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Home  by Harlen Coben

This is number 11 in the Myron Bolitar series. The bold Mr Bolitar is a former pro-basketball player turned sports agent, who continually finds himself getting into some very dangerous escapades. I hope to Christ he never ventures into Cabot Cove or all hell is going to break loose there, and Jessica Fletcher will shit a brick.

Myron’s best friend (they love each other; it gets mentioned a lot) is Win, or to give him his full title, Windsor Horne Lockwood III. Win is a WASP of very old money and runs his own security company.

Yep, you’ve guessed it. Win is a really tough and dangerous hombre. Well he would have to be, wouldn’t he? After all, every novel needs an uber-wealthy sociopath with a kind heart (oxymoron?).

As much as I do enjoy Coben’s writing, and he does know how to pen a good novel, I find such plot mechanisms as the monied friend with access to everything, to be a lazy approach to constructing a story-line. Need a plane? Win has one. Need a place to hide? Win has a hotel. Need a gun? Win will hire the marines. Need someone killed? Win gets an erection doing it. You get the idea.

I like the idea of Win and Roarke (from J.D. Robb’s novels) having a fight to the death. I know it’s not possible as Roarke lives in 2061, and Win would therefore have to be in his seventies. Still…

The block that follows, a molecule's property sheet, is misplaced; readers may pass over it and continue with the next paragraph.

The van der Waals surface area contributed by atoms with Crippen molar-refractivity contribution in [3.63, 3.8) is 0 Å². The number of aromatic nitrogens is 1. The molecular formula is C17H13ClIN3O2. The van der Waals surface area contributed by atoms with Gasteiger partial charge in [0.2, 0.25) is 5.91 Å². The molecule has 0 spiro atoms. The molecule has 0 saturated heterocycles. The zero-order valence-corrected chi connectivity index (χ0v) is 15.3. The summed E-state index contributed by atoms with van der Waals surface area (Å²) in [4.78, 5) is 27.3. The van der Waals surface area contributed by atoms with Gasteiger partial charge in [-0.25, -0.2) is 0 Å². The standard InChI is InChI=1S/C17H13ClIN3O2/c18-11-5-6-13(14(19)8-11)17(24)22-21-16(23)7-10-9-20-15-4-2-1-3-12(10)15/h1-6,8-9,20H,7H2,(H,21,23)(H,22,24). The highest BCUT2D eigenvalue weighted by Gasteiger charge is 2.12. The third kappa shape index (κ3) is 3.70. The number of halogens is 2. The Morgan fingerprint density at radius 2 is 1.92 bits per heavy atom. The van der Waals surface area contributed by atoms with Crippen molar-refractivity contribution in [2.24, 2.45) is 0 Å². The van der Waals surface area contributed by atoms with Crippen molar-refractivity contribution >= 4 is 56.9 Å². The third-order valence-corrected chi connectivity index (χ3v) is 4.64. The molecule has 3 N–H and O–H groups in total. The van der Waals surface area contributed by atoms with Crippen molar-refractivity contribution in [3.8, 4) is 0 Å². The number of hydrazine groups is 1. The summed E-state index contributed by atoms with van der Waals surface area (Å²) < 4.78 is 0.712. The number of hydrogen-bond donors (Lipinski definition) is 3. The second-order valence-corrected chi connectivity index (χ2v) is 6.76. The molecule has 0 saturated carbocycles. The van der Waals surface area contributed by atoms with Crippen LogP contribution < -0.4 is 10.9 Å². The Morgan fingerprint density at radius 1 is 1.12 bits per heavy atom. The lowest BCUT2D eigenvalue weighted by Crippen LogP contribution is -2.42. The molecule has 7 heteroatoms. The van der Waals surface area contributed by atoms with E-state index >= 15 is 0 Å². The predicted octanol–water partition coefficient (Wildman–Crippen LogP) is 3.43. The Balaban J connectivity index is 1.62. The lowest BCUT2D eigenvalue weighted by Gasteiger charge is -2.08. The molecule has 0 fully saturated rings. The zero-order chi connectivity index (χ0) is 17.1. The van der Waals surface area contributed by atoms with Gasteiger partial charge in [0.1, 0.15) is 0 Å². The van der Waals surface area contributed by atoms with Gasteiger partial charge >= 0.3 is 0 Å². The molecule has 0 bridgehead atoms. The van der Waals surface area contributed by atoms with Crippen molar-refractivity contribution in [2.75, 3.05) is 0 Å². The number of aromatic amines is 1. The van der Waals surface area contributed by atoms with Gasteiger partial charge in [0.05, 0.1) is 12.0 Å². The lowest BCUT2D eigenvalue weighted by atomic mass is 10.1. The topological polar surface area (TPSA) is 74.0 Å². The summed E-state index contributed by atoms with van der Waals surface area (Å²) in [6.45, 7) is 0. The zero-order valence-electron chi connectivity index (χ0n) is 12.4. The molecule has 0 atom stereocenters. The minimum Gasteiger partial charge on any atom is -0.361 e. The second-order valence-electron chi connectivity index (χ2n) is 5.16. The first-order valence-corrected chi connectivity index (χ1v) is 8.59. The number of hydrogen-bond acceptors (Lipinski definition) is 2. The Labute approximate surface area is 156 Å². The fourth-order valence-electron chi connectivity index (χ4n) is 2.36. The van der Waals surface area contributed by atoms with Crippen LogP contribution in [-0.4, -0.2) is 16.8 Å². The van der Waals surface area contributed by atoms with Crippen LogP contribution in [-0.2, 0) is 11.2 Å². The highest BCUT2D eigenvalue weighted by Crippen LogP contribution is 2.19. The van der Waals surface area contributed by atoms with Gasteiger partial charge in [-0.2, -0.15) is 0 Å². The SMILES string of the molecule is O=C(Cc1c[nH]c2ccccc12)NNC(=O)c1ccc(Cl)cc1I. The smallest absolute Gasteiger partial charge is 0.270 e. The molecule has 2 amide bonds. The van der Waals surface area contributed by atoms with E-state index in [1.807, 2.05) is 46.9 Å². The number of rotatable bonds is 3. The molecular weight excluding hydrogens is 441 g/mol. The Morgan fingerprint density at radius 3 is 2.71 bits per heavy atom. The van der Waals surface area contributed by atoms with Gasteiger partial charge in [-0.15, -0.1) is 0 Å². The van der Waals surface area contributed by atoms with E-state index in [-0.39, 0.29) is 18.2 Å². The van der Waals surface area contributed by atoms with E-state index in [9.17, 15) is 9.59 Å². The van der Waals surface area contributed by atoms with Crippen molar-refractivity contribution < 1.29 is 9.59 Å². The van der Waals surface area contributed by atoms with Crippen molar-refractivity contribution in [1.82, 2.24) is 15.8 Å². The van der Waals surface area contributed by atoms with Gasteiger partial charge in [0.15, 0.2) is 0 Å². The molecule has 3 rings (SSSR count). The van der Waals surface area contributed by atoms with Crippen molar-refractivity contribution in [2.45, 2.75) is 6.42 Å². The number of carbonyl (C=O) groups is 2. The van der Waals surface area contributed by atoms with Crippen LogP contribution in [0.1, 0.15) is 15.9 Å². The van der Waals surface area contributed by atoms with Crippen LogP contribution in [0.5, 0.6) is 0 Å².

In Home, Win has resumed the search for his cousin’s son who was abducted as a 6 year old. Then search moves from London, to Italy and back to New Jersey, as Myron is enlisted to help. Along the way we encounter a host of interesting characters.

Coben is consistent in his character development, even if some are implausible. His scene-setting is good. The story premise is decent, even if Win’s personality is not entirely believable.

All in all, the Bolitar series is a fair, if sometimes bland read. It won’t sicken you and you may find it something of a page-turner, especially if you like psychos and money and New Jersey. However, it won’t rock your world. In Home, the topic of child abduction is dealt with in a sensitive manner, yet more could have been added to impress upon the reader the horror of such an experience (in my inflated opinion). Yet I like Coben’s work, in a ‘I don’t want to think too much as I sit and read and scratch my balls’ kinda way.

If I can’t see Win and Roarke in a deathmatch, then I’d like to see Coben and Nora Roberts having a massive punch-up. My money would be on Roberts.

Sult scale rating: 6.5 out of 10.  It’s okay.